Queueless World

Recently at work we have been having some extended discussions about the advantages of the age old “skills based routing” and how it really meets the needs of service centers. Newer technologies are coming which remove this distribution across queues to a more single queue processing (more on that in another post). I would like to differ with those ideas and propose a better way to handle work, I think more a queueless solution is needed.

Think of this scenario; if I were running a business and had lines of people waiting at my doors, I would want to make the best (not fairest) decision of who goes where next and to whom. Knowing I may not service all in a timely manner, why would I not?

Ok, ok this might sound pretty unfair (all customers or potential customers deserve the same attention, right) but give me a second to give two examples.

Small store owner:

If I had a small grocery store which is at a central bus stop and customers come in often to quickly grab something while waiting on the next bus, I know I may not get to every customer before they jump on the next bus so I would want to make sure that I service those clients which mean the most to my business; to my future. So, if there are a few school boys with a candy bar in mind and then there are a few people looking to grab their evening dinner, which should I chose? Is this fair? Maybe not. But hey, this is my business. Perhaps I choose to send those with the candy bars to my young assistant who might handle their needs. Me, I might focus on those key players.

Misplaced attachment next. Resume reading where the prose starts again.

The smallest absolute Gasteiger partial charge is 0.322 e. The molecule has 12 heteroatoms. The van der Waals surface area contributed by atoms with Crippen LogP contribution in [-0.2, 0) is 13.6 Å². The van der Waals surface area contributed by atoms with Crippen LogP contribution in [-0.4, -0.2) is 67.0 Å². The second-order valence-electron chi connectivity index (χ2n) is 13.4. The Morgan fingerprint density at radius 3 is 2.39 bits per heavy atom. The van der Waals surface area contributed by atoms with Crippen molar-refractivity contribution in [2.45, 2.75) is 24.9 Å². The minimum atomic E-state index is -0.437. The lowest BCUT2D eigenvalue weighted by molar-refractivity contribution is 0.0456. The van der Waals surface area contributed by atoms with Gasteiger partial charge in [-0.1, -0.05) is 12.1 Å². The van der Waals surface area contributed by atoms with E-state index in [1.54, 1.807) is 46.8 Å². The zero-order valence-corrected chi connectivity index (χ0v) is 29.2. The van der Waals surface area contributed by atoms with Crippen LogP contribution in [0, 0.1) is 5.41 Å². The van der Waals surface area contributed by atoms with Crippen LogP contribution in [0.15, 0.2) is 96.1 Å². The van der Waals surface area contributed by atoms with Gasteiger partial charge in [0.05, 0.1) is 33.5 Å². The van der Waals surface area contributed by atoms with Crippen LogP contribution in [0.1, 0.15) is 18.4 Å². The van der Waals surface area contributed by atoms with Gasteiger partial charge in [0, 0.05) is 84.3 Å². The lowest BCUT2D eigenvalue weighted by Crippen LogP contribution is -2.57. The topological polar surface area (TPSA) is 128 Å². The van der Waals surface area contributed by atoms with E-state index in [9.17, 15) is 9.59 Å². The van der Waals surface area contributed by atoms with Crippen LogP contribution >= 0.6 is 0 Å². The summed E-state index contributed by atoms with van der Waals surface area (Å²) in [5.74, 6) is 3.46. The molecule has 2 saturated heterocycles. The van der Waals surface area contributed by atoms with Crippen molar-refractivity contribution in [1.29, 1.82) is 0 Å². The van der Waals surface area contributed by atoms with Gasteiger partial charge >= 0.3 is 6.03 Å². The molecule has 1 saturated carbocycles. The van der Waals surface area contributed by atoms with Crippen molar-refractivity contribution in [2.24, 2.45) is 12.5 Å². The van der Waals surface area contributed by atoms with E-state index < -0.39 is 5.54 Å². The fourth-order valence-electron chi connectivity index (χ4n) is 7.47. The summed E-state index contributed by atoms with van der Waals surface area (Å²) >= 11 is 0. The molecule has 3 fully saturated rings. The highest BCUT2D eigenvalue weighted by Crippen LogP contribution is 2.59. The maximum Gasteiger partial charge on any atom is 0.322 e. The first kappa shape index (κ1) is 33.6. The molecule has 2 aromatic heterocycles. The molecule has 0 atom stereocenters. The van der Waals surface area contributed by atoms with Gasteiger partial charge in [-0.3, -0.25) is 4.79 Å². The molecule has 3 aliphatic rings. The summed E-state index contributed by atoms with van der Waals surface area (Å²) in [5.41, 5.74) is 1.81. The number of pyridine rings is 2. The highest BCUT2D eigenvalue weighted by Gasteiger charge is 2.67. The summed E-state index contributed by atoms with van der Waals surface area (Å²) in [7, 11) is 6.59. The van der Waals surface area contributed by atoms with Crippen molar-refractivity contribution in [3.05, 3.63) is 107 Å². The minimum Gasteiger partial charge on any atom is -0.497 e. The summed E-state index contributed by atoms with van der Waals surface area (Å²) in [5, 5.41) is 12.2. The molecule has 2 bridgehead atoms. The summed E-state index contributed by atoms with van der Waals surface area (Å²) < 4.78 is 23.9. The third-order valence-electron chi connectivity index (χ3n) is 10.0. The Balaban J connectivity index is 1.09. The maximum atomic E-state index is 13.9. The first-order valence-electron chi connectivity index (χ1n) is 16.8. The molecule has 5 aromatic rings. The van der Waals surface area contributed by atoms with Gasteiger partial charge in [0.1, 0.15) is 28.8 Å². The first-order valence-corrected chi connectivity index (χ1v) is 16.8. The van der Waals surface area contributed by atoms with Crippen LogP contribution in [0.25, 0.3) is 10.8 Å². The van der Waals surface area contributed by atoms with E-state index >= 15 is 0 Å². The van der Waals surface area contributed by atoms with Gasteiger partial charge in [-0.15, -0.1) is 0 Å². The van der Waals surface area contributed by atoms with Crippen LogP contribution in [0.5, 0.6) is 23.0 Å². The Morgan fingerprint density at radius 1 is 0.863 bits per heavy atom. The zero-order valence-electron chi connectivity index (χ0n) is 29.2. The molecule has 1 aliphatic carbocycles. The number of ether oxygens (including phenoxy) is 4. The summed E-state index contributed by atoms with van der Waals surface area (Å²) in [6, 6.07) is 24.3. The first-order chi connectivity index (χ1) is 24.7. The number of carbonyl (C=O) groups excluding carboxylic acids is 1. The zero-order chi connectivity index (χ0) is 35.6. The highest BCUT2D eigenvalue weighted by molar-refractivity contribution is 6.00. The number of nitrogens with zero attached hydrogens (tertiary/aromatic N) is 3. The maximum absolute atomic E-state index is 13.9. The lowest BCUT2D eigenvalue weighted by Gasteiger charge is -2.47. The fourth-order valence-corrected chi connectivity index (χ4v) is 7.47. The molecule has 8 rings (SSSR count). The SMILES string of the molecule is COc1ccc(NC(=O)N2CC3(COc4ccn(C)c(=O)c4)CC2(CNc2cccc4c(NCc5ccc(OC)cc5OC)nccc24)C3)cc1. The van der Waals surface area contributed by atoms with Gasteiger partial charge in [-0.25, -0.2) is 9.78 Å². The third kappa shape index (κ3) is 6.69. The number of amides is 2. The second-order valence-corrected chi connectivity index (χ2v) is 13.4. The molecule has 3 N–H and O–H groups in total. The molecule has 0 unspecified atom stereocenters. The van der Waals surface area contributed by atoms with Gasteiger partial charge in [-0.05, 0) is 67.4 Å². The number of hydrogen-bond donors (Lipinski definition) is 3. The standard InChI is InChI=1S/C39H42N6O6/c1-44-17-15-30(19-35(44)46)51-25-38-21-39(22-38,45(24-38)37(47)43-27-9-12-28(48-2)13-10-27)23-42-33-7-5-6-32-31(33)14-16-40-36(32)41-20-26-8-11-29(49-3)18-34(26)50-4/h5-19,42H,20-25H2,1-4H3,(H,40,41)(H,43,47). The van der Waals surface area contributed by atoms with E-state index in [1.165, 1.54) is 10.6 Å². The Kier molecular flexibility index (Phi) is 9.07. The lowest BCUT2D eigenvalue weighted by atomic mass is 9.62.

Now enter the plethora of queues which are built in typical systems. Those at our supermarkets as well as those at our call centers. The logic built or better often used in them does not typically take into account who is who and who is then going to be handled by the next service agent. It just doesn’t pan out. We need to get rid of this queuing. We need a better way of handling those clients which deserve a particular handling, and that might mean not being the first.

Just because someone is at the head of the queue, does that mean they will be handled best and by the right person?

Bank Manager:

Another example. Mrs Meier comes into the bank every Wednesday at the end of the month to collect her pension money. She has been a customer for longer then any one can remember, but she has a certain way which can keep a typical teller busy for 20 minutes or longer. Not good for the rest of my customers. There is though a certain teller which knows her well and can handle her visits regularly in 5 minutes or less but is currently busy with another client. What would you do?

These examples would allow for a decision maker to jump in and make those decisions in real time, But both examples detail as well the weakness of queuing. Where this idea breaks down. Just because I get to the head of the queue, does that mean I should or will be handled the best? No.


Bring in a queueless world. You are treated by the best in the most appropriate time. The ideal person handles your needs in the right amount of time, even if this means having to delay the person for a period of time. Would this be acceptable? It seems to make sense to me and plenty of businesses have been instituting this for years. Sometimes using last agent, or preferred agent routing. Others as “best services” routing. All trying to build a world where it can adjust to real world changes. But they are all still stuck in queues, unable to adjust to changes happening and all those queues vying for that next resource.

Is this the perfect democracy? No. Is it what a business owner would want to implement? Ask your local grocer. I bet so. Try it.

Photo credit: Under CC from Peter Honeyman

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